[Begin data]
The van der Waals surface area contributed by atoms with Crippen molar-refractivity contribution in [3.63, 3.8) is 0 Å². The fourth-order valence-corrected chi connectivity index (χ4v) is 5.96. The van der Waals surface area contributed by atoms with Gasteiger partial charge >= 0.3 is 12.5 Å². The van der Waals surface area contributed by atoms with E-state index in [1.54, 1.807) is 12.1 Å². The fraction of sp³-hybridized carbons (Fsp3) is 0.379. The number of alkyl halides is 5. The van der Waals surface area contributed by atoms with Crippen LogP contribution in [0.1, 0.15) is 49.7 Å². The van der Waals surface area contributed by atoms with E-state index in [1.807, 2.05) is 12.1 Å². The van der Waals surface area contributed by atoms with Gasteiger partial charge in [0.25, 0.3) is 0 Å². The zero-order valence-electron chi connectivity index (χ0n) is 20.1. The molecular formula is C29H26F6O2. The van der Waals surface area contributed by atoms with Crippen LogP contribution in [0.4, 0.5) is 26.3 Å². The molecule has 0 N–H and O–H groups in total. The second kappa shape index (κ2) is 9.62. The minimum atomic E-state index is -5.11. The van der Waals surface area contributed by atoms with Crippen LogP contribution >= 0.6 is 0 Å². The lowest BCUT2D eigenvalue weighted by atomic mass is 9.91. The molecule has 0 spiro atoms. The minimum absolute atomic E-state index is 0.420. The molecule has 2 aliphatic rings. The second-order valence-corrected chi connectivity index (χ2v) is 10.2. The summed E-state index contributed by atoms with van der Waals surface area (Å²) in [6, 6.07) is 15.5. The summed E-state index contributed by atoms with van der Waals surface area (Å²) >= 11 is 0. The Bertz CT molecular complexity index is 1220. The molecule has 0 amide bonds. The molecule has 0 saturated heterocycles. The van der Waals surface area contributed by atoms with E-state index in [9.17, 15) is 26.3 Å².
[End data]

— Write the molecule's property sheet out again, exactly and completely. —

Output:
The van der Waals surface area contributed by atoms with Crippen molar-refractivity contribution in [3.63, 3.8) is 0 Å². The fourth-order valence-corrected chi connectivity index (χ4v) is 5.96. The van der Waals surface area contributed by atoms with Gasteiger partial charge >= 0.3 is 12.5 Å². The van der Waals surface area contributed by atoms with E-state index in [1.54, 1.807) is 12.1 Å². The fraction of sp³-hybridized carbons (Fsp3) is 0.379. The number of alkyl halides is 5. The van der Waals surface area contributed by atoms with Crippen LogP contribution in [0.1, 0.15) is 49.7 Å². The van der Waals surface area contributed by atoms with E-state index in [1.807, 2.05) is 12.1 Å². The van der Waals surface area contributed by atoms with Gasteiger partial charge in [0.25, 0.3) is 0 Å². The zero-order valence-electron chi connectivity index (χ0n) is 20.1. The molecular formula is C29H26F6O2. The van der Waals surface area contributed by atoms with Crippen LogP contribution in [0.4, 0.5) is 26.3 Å². The molecule has 0 N–H and O–H groups in total. The second kappa shape index (κ2) is 9.62. The minimum atomic E-state index is -5.11. The van der Waals surface area contributed by atoms with Crippen LogP contribution >= 0.6 is 0 Å². The lowest BCUT2D eigenvalue weighted by atomic mass is 9.91. The molecule has 0 spiro atoms. The minimum absolute atomic E-state index is 0.420. The molecule has 2 aliphatic rings. The second-order valence-corrected chi connectivity index (χ2v) is 10.2. The summed E-state index contributed by atoms with van der Waals surface area (Å²) in [6, 6.07) is 15.5. The summed E-state index contributed by atoms with van der Waals surface area (Å²) >= 11 is 0. The Bertz CT molecular complexity index is 1220. The molecule has 0 amide bonds. The molecule has 0 saturated heterocycles. The van der Waals surface area contributed by atoms with E-state index in [9.17, 15) is 26.3 Å².